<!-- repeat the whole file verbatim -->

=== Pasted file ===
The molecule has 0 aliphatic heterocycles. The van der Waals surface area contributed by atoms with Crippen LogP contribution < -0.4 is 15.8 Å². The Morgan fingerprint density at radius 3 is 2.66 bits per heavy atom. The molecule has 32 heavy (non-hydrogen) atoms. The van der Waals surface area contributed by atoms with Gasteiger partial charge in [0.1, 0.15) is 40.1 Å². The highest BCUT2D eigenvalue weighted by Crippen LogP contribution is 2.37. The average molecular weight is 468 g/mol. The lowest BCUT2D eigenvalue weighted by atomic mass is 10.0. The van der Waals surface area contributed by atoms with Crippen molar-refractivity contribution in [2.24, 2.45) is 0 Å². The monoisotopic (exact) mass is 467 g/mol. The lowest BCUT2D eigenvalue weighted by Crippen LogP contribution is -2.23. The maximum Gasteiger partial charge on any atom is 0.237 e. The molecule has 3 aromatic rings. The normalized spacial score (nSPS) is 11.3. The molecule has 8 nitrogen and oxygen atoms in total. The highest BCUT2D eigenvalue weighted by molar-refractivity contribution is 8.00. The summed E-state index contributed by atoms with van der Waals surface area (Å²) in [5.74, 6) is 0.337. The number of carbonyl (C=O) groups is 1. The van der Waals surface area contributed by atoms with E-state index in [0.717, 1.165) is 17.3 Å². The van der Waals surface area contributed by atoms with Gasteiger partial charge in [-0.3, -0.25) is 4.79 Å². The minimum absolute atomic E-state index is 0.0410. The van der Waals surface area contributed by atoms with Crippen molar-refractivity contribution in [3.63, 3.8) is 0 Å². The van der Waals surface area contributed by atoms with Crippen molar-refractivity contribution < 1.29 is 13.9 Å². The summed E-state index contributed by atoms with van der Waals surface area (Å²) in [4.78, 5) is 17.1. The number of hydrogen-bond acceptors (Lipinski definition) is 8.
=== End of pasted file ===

The molecule has 0 aliphatic heterocycles. The van der Waals surface area contributed by atoms with Crippen LogP contribution < -0.4 is 15.8 Å². The Morgan fingerprint density at radius 3 is 2.66 bits per heavy atom. The molecule has 32 heavy (non-hydrogen) atoms. The van der Waals surface area contributed by atoms with Gasteiger partial charge in [0.1, 0.15) is 40.1 Å². The highest BCUT2D eigenvalue weighted by Crippen LogP contribution is 2.37. The average molecular weight is 468 g/mol. The lowest BCUT2D eigenvalue weighted by atomic mass is 10.0. The van der Waals surface area contributed by atoms with Crippen molar-refractivity contribution in [2.24, 2.45) is 0 Å². The monoisotopic (exact) mass is 467 g/mol. The lowest BCUT2D eigenvalue weighted by Crippen LogP contribution is -2.23. The maximum Gasteiger partial charge on any atom is 0.237 e. The molecule has 3 aromatic rings. The normalized spacial score (nSPS) is 11.3. The molecule has 8 nitrogen and oxygen atoms in total. The highest BCUT2D eigenvalue weighted by molar-refractivity contribution is 8.00. The summed E-state index contributed by atoms with van der Waals surface area (Å²) in [5.74, 6) is 0.337. The number of carbonyl (C=O) groups is 1. The van der Waals surface area contributed by atoms with E-state index in [0.717, 1.165) is 17.3 Å². The van der Waals surface area contributed by atoms with Gasteiger partial charge in [-0.3, -0.25) is 4.79 Å². The minimum absolute atomic E-state index is 0.0410. The van der Waals surface area contributed by atoms with Crippen molar-refractivity contribution in [3.63, 3.8) is 0 Å². The van der Waals surface area contributed by atoms with Crippen molar-refractivity contribution < 1.29 is 13.9 Å². The summed E-state index contributed by atoms with van der Waals surface area (Å²) in [4.78, 5) is 17.1. The number of hydrogen-bond acceptors (Lipinski definition) is 8.